(CNN) By the standards Democratic Sens. Joe Manchin and Kyrsten Sinema have set for federal action on voting rights, the 14th and 15th amendments to the Constitution -- two pillars of the post-Civil War effort to ensure equality for all Americans -- would never have become law.
Every Democrat in Congress at the time voted against both the 14th Amendment, which sought to guarantee all Americans (including the freed slaves) equal treatment under the law, and the 15th Amendment (which attempted to ensure the freed slaves the right to vote). Yet, despite that opposition, the Abraham Lincoln-era Republican Party considered the amendments so critical to expunging the legacy of slavery and creating a new national floor of civil rights for all Americans that they muscled them through Congress with barely any dissenting votes from their members in each chamber.
Today, by insisting on preserving the filibuster, Manchin, Sinema (and perhaps some other less visible Democrats) are, in effect, declaring that Washington should not act to protect voting rights against the restrictive laws advancing across red states unless 10 Senate Republicans agree to do so. With that declaration, they are fundamentally inverting the decision by the Lincoln-era GOP to prioritize protecting minority rights in the country over ensuring minority input in the Congress.
"If you had the same formula some are suggesting now -- 'We've got to have a Republican or we can't put this fire out' -- you wouldn't have had the 14th or 15th amendments if that had been operative back then," says Democratic Rep. John Sarbanes of Maryland, one of the lead sponsors of the sweeping voting rights legislation that cleared the House earlier this year but was blocked by a Republican Senate filibuster last week.
The starkly partisan confrontations about equality during the 1860s stand as one of the two moments when the US grappled with these issues on a sustained basis. The other came almost exactly a century later during the civil rights revolution of the 1960s, which presented a very different model for progress. The landmark Civil Rights Act of 1964 and Voting Rights Act of 1965 passed in a bipartisan manner, as the leadership and ideological center of each party in Congress united against a recalcitrant rump group of Southern segregationist Democrats.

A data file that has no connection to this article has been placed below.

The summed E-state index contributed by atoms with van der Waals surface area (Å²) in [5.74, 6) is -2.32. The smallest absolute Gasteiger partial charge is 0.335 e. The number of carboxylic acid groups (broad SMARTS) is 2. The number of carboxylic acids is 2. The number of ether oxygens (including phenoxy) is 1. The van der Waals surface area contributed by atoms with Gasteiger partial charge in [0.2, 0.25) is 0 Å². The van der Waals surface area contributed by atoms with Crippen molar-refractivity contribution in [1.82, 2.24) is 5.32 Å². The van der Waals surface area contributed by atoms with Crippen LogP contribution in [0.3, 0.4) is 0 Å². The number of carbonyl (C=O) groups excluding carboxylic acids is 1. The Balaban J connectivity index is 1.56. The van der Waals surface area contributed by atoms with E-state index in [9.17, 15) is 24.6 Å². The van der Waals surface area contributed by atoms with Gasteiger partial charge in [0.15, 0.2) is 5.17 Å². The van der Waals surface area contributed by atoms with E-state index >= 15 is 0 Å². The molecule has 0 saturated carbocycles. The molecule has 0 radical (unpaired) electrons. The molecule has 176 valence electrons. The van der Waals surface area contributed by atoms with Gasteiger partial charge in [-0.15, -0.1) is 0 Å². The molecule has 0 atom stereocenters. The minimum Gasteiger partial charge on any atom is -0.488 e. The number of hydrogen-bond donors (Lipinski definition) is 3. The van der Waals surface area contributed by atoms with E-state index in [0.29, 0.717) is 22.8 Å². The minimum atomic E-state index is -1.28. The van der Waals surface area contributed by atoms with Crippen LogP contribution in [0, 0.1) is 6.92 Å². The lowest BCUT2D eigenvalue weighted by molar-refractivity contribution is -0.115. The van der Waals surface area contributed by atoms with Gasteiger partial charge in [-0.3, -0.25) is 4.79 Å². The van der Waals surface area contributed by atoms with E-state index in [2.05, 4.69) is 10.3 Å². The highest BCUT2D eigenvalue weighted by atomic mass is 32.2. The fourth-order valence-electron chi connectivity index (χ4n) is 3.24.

But, while no historical parallel is exact, many historians and legal experts believe the "First Reconstruction" in the post-Civil War period, when one party had to act alone to safeguard civil rights, provides a much more relevant precedent for today's sharply divided partisan and social dynamics than the bipartisanship of the "Second Reconstruction" during the 1960s. Now, as during the 1860s, the real choice may not be whether Congress acts to preserve voting rights on a bipartisan or partisan basis, but rather whether Congress acts on a one-party basis or not at all.
"The structure of our party politics now is more like the 19th century than the 20th," says Richard Primus, a University of Michigan law professor who has written on the 1860s and 1960s. "We are not going to have a regionally based civil war, the way they did in the 1860s. But it seems naive to expect that the way out of the present situation is going to be with the significant bipartisan cooperation of leadership in the two political parties. ... We can't even get the two political parties to agree to investigate a violent assault on the Capitol building itself."